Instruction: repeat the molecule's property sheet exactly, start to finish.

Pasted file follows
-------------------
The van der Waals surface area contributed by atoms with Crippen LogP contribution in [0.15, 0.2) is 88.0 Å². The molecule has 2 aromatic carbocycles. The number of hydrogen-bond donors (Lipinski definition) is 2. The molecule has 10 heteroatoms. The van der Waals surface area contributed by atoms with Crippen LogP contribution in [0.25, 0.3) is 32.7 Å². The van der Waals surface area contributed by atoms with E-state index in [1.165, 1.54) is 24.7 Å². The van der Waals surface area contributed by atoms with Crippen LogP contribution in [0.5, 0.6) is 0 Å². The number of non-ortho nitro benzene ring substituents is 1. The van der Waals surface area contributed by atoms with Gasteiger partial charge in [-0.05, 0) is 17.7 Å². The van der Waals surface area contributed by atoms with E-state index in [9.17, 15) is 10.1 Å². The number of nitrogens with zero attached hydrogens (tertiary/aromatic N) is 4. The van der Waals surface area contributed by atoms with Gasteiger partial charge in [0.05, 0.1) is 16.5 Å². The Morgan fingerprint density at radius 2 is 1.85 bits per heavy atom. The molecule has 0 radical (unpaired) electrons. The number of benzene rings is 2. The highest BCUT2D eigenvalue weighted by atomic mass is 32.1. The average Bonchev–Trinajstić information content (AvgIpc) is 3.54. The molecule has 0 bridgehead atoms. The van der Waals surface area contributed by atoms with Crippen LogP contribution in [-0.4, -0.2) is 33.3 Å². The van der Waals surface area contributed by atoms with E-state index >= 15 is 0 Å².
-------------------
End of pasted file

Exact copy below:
The van der Waals surface area contributed by atoms with Crippen LogP contribution in [0.15, 0.2) is 88.0 Å². The molecule has 2 aromatic carbocycles. The number of hydrogen-bond donors (Lipinski definition) is 2. The molecule has 10 heteroatoms. The van der Waals surface area contributed by atoms with Crippen LogP contribution in [0.25, 0.3) is 32.7 Å². The van der Waals surface area contributed by atoms with E-state index in [1.165, 1.54) is 24.7 Å². The van der Waals surface area contributed by atoms with Crippen LogP contribution in [0.5, 0.6) is 0 Å². The number of non-ortho nitro benzene ring substituents is 1. The van der Waals surface area contributed by atoms with Gasteiger partial charge in [-0.05, 0) is 17.7 Å². The van der Waals surface area contributed by atoms with E-state index in [9.17, 15) is 10.1 Å². The number of nitrogens with zero attached hydrogens (tertiary/aromatic N) is 4. The van der Waals surface area contributed by atoms with Gasteiger partial charge in [0.05, 0.1) is 16.5 Å². The Morgan fingerprint density at radius 2 is 1.85 bits per heavy atom. The molecule has 0 radical (unpaired) electrons. The number of benzene rings is 2. The highest BCUT2D eigenvalue weighted by atomic mass is 32.1. The average Bonchev–Trinajstić information content (AvgIpc) is 3.54. The molecule has 0 bridgehead atoms. The van der Waals surface area contributed by atoms with Crippen LogP contribution in [-0.4, -0.2) is 33.3 Å². The van der Waals surface area contributed by atoms with E-state index >= 15 is 0 Å².